DisneyLife, the SVOD service launched last year in several countries outside the U.S., is off the screens of Chinese viewers according to Alibaba, the media company that licensed the service in the country. Ostensibly, DisneyLife was shut down for "service upgrades," but The Wall Street Journal, citing people familiar with the issue, said regulators put a halt to the service.
DisneyLife launched in the UK in late November and also partnered with Alibaba to become available in China, streaming exclusively through a device (shaped like Mickey Mouse, of course) sold via Alibaba's Tmall website. Alibaba is issuing refunds for both the device and the one-year subscription fee, indicating that the service likely won't be back online in China anytime soon.
Chalk it up as another setback in content providers' international aspirations. China's stringent regulations aside –Apple (NASDAQ: AAPL) was also stung by government bans recently, and a planned livestream of the Oscars by iQiyi was abruptly cancelled in February -- moving OTT into a global realm has been challenging for many U.S. companies, including Netflix (NASDAQ: NFLX). The SVOD provider is weathering a shaky period in the stock market following its first-quarter earnings and analysts voicing doubts about the long-term success of its expansion into 130 countries late last year.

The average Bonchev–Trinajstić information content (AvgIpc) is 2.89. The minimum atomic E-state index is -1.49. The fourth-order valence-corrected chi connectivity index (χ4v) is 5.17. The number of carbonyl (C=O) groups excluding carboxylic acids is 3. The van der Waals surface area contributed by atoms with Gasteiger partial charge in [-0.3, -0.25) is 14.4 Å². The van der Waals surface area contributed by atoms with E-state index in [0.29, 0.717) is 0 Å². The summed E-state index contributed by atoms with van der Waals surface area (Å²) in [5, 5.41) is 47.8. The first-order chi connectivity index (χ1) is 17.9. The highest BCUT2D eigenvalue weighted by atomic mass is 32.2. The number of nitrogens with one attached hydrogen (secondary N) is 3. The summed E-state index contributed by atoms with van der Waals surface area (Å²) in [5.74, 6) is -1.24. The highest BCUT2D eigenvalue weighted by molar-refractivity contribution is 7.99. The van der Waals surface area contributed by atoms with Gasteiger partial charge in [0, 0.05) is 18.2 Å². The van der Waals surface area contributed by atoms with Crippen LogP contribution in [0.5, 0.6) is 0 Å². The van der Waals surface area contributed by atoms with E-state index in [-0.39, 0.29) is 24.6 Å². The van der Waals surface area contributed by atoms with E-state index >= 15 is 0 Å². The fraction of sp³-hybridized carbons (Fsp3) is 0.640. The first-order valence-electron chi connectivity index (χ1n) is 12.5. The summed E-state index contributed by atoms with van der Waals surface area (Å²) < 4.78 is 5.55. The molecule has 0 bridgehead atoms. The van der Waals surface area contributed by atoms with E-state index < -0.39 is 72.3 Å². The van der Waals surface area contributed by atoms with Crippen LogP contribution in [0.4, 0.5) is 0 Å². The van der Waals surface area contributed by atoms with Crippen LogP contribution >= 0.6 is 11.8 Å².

"Why was Wall Street so upset with the results? One of the reasons is Netflix' pessimistic view of the next quarter," said Colin Dixon in an nScreenMedia post.
In a Forbes article, Brian Solomon pointed out that Netflix's expected 2 million international subscriptions for the second quarter are down 15 percent year-over-year. But while CEO Reed Hastings chalked that up to both the traditional Q2 slowdown and the strong take-up of the service in Australia and New Zealand the year previous, "the strength of the Q4 international growth (4.04 million new subscribers) calls that into question."
Jefferies analysts rated Netflix stock at "hold" following its earnings report last week, not just because of its lower international forecast but also because other market factors could pressure its earnings, including the higher cost of licensed content, competition at home and abroad, and the continued impact of VPN masking by users wanting Netflix content they can't get inside their country. MoffettNathanson also maintained its "neutral" rating on the company's stock.
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